Our first production was a horror telefilm (at that time it was called cerekarama I think) entitled Ke Alam Misteri followed by Teater Seram for TV3.
It was received and opened doors for us. In time we produced dramas that no other producers would even try - with titles like Lembah Maut, Gelanggang Maut and Jejak Maut. My personal favourite series entitled Teater Novel and of course the series that made Double Vision famous - the Monty Pythonesque comedy series Gado Gado.
I left the company in 1994 for greener pastures and new challenges - trying my hand at event management, PR consultancy and multimedia. My last work with DV was writing the mini-series Kuala Selangor XI directed by Teck Tan.
Today, Double Vision is one of the oldest production houses in the country. The only other company I can think of that is older is Skop Productions. Companies like Keen Holdings, LJ VIsion, Take One, HVD, Serangkai, Nizarman have either gone defunct or have closed down or maybe just went into dormancy.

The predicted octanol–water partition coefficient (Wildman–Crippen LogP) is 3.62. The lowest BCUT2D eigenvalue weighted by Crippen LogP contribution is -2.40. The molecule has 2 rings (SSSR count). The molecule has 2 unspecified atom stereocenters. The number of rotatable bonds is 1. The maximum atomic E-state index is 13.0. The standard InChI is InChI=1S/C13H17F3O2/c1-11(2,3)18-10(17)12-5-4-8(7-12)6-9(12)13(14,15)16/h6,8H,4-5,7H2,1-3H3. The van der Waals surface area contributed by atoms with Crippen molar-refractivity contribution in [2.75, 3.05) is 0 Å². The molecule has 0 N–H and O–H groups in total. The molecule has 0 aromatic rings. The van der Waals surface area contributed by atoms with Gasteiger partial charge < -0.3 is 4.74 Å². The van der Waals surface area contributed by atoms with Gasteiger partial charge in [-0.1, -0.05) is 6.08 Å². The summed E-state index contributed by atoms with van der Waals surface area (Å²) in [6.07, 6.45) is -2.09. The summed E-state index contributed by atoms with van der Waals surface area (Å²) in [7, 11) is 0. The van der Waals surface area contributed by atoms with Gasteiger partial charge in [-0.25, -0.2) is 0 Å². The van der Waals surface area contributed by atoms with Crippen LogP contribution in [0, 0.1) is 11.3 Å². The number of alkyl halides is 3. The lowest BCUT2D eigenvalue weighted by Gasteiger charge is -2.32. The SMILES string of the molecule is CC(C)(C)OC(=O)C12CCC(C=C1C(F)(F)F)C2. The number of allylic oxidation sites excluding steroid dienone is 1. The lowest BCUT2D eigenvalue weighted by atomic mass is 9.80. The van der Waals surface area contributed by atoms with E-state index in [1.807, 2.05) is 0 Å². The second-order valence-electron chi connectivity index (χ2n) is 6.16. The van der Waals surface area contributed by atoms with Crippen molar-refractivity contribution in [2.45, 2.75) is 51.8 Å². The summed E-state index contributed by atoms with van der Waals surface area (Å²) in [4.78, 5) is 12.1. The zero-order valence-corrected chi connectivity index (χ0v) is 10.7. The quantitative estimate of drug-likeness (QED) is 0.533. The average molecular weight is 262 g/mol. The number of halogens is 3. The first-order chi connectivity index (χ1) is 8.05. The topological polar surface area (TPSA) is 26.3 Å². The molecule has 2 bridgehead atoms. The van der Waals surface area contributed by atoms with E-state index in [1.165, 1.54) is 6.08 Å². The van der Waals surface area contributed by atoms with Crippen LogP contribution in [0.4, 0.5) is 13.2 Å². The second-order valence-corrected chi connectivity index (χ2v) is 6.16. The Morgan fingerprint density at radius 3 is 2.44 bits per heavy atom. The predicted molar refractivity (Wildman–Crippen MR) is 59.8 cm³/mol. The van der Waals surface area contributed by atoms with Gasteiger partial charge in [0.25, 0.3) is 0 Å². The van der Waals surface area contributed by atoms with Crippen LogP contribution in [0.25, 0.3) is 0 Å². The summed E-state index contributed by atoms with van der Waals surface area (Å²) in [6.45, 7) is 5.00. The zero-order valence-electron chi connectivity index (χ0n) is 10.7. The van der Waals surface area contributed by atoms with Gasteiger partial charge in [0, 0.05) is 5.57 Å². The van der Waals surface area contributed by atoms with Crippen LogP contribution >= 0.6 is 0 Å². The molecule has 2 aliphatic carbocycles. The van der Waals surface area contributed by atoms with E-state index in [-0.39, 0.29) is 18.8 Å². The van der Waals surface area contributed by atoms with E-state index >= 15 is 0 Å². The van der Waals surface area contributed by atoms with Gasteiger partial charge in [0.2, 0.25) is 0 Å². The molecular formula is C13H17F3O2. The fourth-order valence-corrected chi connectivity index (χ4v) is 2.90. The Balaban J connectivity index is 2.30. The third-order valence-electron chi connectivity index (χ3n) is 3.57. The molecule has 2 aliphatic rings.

Today, my old friend Teck is running the show and Double Vision is one of the most productive Chinese drama content producers in town today having produced popular series like the award winning Homecoming. It has also embarked into movies with their latest offering being James Lee's Sini Ada Hantu and a joint venture movie in Singapore entitled Ah Long Pte Ltd.
Double Vision today was not the Double Vision I envisaged it to be but it is now someone else' vision - a vision that has gone leaps and bounds since I left the company. And for that I congratulate Double Vision.